For the last few decades, Johnson County has had a deserved reputation as a job-creating magnet for the Kansas City metropolitan area.
But recent numbers show the county isn’t doing as well as it once was, especially since the economic slowdown hit hard more than four years ago. Indeed, several other local counties are holding up better than Johnson County when it comes to the job market.
Figures from the Quarterly Census of Employment and Wages — which is part of the federal Bureau of Labor Statistics — reveal that the region is struggling to get back to where it was at the end of 2008.
And Johnson County is part of the problem.
• For 2012, the last year for which annual figures are available, Johnson County had an annual average of 310,178 jobs. But that was more than 2 percent lower than the 317,772 average for 2008, the highest recorded in the county’s history.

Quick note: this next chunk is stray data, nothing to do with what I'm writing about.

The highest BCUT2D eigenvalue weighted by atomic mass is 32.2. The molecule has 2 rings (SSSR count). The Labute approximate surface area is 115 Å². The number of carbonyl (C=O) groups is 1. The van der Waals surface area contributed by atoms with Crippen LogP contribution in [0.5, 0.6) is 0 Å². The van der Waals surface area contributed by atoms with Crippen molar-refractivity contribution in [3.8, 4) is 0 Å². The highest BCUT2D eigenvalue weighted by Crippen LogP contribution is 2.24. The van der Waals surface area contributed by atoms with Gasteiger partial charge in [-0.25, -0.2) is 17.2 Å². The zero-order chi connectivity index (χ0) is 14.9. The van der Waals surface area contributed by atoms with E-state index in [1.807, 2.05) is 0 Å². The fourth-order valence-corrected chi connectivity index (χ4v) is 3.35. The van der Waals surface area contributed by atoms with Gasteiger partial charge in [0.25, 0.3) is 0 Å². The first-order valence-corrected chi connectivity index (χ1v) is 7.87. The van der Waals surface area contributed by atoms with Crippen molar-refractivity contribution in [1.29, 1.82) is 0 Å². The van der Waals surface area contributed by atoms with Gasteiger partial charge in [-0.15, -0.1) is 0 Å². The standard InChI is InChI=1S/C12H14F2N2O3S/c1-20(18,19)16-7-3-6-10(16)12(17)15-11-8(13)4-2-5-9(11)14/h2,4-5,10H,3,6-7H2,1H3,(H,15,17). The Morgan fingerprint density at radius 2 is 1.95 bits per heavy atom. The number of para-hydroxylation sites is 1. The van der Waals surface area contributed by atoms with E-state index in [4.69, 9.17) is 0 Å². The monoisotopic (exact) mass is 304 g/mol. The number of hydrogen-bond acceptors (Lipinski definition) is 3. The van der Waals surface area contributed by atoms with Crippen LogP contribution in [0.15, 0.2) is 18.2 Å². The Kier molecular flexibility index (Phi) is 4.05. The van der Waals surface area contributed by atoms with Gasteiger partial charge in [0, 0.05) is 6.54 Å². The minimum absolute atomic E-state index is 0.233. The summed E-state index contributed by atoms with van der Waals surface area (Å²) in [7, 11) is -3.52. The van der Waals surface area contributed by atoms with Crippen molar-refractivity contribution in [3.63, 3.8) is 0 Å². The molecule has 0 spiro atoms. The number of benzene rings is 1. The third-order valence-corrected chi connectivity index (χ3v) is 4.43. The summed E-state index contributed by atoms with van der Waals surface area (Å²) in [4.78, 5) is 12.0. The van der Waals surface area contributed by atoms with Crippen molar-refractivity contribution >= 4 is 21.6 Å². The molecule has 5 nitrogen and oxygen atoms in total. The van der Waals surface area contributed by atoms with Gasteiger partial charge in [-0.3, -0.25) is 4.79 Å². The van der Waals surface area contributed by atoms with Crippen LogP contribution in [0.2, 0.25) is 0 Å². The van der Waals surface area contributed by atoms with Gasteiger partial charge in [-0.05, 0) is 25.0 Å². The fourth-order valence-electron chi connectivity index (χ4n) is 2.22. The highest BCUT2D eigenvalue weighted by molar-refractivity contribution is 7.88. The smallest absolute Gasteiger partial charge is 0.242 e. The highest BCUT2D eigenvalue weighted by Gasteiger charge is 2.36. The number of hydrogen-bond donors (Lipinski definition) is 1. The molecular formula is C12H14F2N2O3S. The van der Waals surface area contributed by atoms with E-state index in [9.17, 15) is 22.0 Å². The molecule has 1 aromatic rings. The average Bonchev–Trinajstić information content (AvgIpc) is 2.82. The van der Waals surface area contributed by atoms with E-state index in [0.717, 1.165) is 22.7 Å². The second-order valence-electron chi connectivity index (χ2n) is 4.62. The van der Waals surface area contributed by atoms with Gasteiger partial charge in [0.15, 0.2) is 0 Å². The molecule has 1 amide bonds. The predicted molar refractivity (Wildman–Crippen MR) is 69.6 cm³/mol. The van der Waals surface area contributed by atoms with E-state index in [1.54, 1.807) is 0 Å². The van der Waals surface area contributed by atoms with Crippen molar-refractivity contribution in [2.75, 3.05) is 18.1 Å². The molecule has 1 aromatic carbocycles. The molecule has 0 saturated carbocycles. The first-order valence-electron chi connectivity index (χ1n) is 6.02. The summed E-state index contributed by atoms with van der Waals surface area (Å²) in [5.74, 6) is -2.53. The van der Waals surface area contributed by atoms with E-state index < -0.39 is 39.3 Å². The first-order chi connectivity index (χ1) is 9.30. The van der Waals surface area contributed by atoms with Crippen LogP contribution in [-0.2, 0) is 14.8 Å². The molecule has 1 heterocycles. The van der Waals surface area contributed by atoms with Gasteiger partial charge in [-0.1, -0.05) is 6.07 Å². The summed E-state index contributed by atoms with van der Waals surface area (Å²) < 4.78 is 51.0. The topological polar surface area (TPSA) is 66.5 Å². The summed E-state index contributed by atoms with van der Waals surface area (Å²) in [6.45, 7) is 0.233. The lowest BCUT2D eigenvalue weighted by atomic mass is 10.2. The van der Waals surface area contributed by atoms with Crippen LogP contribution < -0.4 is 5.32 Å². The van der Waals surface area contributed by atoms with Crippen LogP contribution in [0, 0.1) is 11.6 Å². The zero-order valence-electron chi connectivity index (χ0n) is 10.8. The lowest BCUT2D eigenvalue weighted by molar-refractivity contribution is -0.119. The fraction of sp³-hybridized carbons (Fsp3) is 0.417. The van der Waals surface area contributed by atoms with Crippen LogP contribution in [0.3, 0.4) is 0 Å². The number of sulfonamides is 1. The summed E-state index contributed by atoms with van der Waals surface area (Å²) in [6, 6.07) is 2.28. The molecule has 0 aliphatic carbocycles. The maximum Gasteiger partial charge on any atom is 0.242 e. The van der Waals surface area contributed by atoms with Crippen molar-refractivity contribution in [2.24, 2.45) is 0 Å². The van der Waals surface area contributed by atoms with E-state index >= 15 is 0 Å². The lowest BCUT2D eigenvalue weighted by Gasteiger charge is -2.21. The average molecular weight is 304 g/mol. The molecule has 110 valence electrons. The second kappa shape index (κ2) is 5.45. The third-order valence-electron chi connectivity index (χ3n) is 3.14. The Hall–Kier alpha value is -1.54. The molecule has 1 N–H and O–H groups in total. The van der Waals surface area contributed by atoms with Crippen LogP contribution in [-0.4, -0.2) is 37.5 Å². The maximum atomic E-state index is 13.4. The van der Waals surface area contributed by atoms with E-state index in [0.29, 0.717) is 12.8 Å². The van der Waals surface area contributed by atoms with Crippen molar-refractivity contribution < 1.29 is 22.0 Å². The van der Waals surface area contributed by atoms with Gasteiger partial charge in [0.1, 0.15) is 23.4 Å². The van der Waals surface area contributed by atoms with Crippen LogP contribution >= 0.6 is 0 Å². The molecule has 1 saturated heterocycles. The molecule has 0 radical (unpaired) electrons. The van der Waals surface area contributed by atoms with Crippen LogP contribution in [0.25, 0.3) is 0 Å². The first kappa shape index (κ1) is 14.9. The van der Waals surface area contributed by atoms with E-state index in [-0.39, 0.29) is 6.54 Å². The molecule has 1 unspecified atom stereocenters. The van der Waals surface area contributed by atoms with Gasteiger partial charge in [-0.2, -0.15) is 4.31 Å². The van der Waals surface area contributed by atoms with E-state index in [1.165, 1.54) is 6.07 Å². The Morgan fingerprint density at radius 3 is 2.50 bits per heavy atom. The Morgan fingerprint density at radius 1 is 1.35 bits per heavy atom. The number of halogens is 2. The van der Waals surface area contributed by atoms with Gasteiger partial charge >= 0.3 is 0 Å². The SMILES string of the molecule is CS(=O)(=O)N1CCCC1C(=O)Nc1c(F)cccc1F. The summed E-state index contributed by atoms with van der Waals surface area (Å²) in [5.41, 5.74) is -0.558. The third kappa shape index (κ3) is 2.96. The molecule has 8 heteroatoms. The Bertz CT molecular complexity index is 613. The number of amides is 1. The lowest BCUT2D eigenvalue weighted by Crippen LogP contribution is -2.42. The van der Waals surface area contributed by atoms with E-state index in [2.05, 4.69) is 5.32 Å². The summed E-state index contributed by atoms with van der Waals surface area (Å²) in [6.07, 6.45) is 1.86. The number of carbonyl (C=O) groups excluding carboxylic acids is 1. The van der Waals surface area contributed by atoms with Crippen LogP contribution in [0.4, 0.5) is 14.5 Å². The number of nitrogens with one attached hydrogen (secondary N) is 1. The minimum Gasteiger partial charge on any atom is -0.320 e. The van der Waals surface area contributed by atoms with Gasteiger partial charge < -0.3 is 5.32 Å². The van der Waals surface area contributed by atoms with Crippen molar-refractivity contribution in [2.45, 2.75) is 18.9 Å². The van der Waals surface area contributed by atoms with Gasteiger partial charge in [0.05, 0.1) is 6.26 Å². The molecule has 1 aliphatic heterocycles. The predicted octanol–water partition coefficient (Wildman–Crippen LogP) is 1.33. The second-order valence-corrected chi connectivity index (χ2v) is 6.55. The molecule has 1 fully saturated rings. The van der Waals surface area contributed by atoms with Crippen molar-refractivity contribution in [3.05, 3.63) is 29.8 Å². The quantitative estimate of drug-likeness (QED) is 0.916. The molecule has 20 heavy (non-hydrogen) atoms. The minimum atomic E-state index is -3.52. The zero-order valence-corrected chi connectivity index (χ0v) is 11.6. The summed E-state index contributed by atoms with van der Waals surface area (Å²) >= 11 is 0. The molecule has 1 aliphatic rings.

• Wyandotte County actually fared better than its more prosperous neighbor. That county posted an average of 84,058 jobs in 2012, which was 4 percent higher than in 2008.
• Over on the Missouri side, Cass and Platte counties did better than Johnson County when it came to keeping their total number of jobs from 2008 to 2012. Cass didn’t post any significant change, while Platte was down 1 percent.
• The only counties that lost a higher percentage of jobs between 2008 and 2012 were Jackson County, down 6 percent, and Clay County, down 4 percent.
True, the overall local job market is healthier than it was in 2009 and 2010. But the pace of job creation remains disappointing, including in Johnson County.